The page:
Tested: The Hurom Slow Juicer
Review! Is a silent juicer worth the $400 pricetag?
Few items in the cooking world are as viscerally satisfying as juicers. Take a few fruits and vegetables, feed them into a chute, and watch as they’re chewed up and spit out by the teeth of a spinning blade or auger. In a way, juicers are the kitchen equivalent of a wood chipper, except they’re much more useful and could never fit Steve Buscemi’s leg.
Let’s get real—why should you have to gnaw on, say, a bunch of carrots when you could just juice them and drink a day’s worth of beta carotene in one sitting? Sure drinking your fruits and vegetables doesn’t give you the dietary fiber as un-pulverized whole produce, but it does provide you with a more absorbable form of antioxidants and other trendy nutrients.
The problem with many juicers, though, is that they’re loud, angry machines, with screaming engines and sharp blades. The Hurom Slow Juicer slices through this stigma. The 11.5-pound unit uses a patented low speed technology system that masticates and presses juice so as to produce more nutrients while also utilizing a near-silent mechanism. I spent a week making drinks with the 16-inch tall, streamlined machine to see if it’s worth pummeling your produce.
This is easy to operate, efficient and extremely quiet. Once I cut my soon-to-be-squeezed produce into two-inch chunks and inserted them into the wide feed tube, I simply pressed the two-speed trigger and the machine gargled and sprayed the juice into a designated plastic vat—and discarded pulp into the other. The plastic auger (no sharp edges on which to slice fingers!) made quick work of everything from carrots and oranges (for juices) to firmer fare like almonds and soy nuts (for milks), and pressed surprising amounts of liquid from each item.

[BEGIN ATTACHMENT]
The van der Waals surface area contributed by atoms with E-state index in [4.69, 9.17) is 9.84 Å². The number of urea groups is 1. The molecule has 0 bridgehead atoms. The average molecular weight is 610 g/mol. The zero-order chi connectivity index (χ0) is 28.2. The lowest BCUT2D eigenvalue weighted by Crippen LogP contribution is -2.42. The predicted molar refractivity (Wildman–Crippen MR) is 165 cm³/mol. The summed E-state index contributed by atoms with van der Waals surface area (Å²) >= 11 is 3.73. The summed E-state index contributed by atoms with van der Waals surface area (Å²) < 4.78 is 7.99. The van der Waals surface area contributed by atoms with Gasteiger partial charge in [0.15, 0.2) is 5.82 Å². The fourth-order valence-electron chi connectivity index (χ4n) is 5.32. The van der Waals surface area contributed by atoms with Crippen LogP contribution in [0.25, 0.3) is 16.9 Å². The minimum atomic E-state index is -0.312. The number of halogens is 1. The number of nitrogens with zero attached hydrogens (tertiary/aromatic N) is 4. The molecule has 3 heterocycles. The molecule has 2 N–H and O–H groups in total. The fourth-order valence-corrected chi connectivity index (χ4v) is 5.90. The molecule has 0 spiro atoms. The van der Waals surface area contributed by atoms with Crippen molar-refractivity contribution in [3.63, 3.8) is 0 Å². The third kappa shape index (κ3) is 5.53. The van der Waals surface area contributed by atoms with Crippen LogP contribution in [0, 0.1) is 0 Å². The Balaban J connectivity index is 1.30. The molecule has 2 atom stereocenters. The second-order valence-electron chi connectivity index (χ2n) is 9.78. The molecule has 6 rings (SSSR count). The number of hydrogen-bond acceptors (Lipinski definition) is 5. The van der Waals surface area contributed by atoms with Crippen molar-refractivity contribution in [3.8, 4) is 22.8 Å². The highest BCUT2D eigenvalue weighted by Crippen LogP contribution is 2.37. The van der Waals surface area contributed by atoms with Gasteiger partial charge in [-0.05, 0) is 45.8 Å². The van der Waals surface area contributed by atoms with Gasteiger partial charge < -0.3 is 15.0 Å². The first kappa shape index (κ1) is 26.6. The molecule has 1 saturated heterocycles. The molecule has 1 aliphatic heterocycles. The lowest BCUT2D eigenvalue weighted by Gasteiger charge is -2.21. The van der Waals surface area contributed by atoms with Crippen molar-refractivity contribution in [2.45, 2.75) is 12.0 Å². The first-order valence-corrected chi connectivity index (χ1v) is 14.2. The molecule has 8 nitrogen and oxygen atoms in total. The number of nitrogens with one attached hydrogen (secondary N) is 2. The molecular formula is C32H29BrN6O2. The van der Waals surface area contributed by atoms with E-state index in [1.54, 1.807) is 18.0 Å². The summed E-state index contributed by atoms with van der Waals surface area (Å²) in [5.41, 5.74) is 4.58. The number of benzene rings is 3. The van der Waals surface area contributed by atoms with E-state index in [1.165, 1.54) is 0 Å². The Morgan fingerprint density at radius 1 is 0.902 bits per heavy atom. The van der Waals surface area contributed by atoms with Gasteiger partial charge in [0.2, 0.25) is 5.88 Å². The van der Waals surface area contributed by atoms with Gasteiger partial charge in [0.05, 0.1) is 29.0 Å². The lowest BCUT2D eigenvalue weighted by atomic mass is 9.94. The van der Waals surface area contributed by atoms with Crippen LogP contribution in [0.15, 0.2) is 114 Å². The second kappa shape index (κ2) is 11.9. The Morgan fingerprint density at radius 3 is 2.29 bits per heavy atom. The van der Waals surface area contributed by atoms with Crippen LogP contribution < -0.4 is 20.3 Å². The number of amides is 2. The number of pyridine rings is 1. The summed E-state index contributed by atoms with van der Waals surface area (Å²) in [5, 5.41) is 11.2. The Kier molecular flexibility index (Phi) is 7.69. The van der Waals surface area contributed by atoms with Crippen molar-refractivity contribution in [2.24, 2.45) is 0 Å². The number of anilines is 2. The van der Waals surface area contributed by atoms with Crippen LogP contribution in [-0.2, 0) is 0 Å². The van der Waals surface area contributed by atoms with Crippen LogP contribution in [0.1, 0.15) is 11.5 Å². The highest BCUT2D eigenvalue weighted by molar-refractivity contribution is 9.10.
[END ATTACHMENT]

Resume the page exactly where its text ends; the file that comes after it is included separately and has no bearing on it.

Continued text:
And the Hurom lives up to its silent claim: it’s no louder than a small coffee grinder — and in the cacophonous world of blenders and juicers, that’s a high compliment. Cleaning a juicer’s murder-scene-like interior is normally a frustrating experience, but by running some water through the Hurom’s feed tube, most of the mashed remains washed through. It’s easy to take apart, too – something that came in handy when I had to wash it more thoroughly after the almonds.
The only drawback of the Hurom is its hefty price tag, which at around $400 is intended for those serious about juicing. Or improving health. Or kitchen gadget geeks like us.
It’s a hefty price to pay for a countertop appliance, but the juice is definitely worth the squeeze. The Slow Juicer chews through anything – I had fun throwing various nuts, fruits and vegetables into the tube (my favorite was the almonds – having a machine that churns them into milk is a wonderful addition). Bonus: There are a number of recipes included with the machine, from jelly to ice cream. [$380; slowjuicer.com]
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